March 17, 2016 12:01 AM EDT

On St. Patrick’s Day in 1961, Irish Americans had much to celebrate. One of their own was in the White House. The culture of the Emerald Isle flourished in America, from the hurling field to the pipers’ band to the saloon, which LIFE magazine called the “nursery of democracy.” “No group,” LIFE wrote, “retains so boisterous a pride in its origins. A man four generations and 3,000 miles removed from the old sod may still say, ‘I’m Irish.'”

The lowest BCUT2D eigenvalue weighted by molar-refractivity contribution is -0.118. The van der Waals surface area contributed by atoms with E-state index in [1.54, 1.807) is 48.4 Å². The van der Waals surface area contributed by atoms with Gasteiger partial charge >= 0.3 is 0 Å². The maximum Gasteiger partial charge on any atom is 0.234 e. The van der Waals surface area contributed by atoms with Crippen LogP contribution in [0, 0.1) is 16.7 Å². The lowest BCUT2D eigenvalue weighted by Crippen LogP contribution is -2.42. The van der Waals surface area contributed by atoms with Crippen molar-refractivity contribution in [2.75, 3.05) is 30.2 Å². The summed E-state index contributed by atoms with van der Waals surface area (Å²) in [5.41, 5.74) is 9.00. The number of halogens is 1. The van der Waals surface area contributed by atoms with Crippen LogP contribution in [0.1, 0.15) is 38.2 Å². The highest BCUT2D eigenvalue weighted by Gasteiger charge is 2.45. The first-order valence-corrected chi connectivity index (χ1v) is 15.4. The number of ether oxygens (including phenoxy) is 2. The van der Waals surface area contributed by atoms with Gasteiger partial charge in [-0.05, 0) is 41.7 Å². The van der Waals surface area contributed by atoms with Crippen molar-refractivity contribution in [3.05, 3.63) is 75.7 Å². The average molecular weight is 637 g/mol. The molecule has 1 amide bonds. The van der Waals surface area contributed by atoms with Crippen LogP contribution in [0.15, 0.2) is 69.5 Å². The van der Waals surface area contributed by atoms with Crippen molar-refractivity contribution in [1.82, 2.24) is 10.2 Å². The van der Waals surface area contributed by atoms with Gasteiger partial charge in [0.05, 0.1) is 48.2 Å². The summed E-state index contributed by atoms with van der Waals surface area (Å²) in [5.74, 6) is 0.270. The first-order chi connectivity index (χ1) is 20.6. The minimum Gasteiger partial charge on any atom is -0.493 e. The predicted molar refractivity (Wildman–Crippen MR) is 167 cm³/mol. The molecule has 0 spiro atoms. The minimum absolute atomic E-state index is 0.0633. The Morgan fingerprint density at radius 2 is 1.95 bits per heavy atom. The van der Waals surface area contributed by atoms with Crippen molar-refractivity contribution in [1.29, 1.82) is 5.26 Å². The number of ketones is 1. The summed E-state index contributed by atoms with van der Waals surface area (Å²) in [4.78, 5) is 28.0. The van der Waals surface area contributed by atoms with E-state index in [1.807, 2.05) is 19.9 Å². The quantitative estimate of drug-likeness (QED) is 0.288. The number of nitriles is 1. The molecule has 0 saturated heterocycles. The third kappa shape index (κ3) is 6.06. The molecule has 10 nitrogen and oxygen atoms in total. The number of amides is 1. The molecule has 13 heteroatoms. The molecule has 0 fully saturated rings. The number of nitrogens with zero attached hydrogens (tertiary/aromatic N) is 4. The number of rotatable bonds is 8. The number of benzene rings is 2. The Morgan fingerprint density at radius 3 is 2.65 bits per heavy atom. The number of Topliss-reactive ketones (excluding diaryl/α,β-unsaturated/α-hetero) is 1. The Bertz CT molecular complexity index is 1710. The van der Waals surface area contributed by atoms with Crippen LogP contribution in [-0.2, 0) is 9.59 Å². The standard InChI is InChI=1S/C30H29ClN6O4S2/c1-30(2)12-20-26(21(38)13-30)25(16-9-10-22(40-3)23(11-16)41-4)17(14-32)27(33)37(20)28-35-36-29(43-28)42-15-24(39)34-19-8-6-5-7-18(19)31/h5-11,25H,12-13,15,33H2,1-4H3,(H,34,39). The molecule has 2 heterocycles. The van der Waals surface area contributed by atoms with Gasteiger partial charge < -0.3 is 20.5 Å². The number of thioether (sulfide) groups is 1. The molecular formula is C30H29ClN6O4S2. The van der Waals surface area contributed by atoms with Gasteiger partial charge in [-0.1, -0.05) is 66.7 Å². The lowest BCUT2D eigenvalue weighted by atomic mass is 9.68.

To recognize the accomplishments of the Irish in America, the magazine assigned photographer Robert W. Kelley to document the group’s impact on the nation for a special, two-part St. Patrick’s Day photo essay. Kelley trained his lens on sport and song, dance halls and pubs, capturing a cross-section of influence on culture and politics.

In honor of St. Patrick’s Day, TIME commissioned freelance photo editor Sanna Dullaway to colorize a short selection of Kelley’s images, bringing to life the photographs he made more than half a century ago.

Sanna Dullaway is a photo editor based in Sweden and the host of a new monthly column on TIME LightBox on colorized photography. See more of her work here.

Contact us at letters@time.com.

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